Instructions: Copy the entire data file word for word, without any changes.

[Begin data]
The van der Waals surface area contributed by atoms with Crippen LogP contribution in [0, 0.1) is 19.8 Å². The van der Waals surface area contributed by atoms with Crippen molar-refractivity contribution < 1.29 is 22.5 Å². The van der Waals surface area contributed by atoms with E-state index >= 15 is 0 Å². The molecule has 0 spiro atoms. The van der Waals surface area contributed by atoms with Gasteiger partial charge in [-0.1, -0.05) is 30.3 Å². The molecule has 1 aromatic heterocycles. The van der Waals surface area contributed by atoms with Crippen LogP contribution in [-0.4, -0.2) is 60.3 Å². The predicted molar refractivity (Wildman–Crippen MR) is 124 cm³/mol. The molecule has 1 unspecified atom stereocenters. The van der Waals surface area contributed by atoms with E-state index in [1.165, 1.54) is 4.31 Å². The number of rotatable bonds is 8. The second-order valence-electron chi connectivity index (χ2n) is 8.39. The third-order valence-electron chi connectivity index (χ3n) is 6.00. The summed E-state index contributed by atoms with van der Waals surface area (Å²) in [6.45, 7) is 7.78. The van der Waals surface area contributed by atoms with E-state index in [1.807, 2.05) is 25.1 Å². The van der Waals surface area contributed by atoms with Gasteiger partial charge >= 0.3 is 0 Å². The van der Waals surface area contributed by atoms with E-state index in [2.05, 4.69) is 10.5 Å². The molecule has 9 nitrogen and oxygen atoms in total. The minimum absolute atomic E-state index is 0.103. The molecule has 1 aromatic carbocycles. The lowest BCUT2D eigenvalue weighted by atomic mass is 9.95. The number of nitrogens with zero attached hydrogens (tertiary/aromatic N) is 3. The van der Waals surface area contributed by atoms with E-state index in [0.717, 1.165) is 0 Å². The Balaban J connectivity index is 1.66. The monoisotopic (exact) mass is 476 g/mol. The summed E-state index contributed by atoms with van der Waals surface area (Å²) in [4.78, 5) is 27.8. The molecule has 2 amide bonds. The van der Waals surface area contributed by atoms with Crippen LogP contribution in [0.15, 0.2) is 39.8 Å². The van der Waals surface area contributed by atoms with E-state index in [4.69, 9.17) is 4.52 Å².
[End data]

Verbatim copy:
The van der Waals surface area contributed by atoms with Crippen LogP contribution in [0, 0.1) is 19.8 Å². The van der Waals surface area contributed by atoms with Crippen molar-refractivity contribution < 1.29 is 22.5 Å². The van der Waals surface area contributed by atoms with E-state index >= 15 is 0 Å². The molecule has 0 spiro atoms. The van der Waals surface area contributed by atoms with Gasteiger partial charge in [-0.1, -0.05) is 30.3 Å². The molecule has 1 aromatic heterocycles. The van der Waals surface area contributed by atoms with Crippen LogP contribution in [-0.4, -0.2) is 60.3 Å². The predicted molar refractivity (Wildman–Crippen MR) is 124 cm³/mol. The molecule has 1 unspecified atom stereocenters. The van der Waals surface area contributed by atoms with E-state index in [1.165, 1.54) is 4.31 Å². The number of rotatable bonds is 8. The second-order valence-electron chi connectivity index (χ2n) is 8.39. The third-order valence-electron chi connectivity index (χ3n) is 6.00. The summed E-state index contributed by atoms with van der Waals surface area (Å²) in [6.45, 7) is 7.78. The van der Waals surface area contributed by atoms with E-state index in [1.807, 2.05) is 25.1 Å². The van der Waals surface area contributed by atoms with Gasteiger partial charge >= 0.3 is 0 Å². The van der Waals surface area contributed by atoms with E-state index in [2.05, 4.69) is 10.5 Å². The molecule has 9 nitrogen and oxygen atoms in total. The minimum absolute atomic E-state index is 0.103. The molecule has 1 aromatic carbocycles. The lowest BCUT2D eigenvalue weighted by atomic mass is 9.95. The number of nitrogens with zero attached hydrogens (tertiary/aromatic N) is 3. The van der Waals surface area contributed by atoms with E-state index in [0.717, 1.165) is 0 Å². The Balaban J connectivity index is 1.66. The monoisotopic (exact) mass is 476 g/mol. The summed E-state index contributed by atoms with van der Waals surface area (Å²) in [4.78, 5) is 27.8. The molecule has 2 amide bonds. The van der Waals surface area contributed by atoms with Crippen LogP contribution in [0.15, 0.2) is 39.8 Å². The van der Waals surface area contributed by atoms with E-state index in [4.69, 9.17) is 4.52 Å².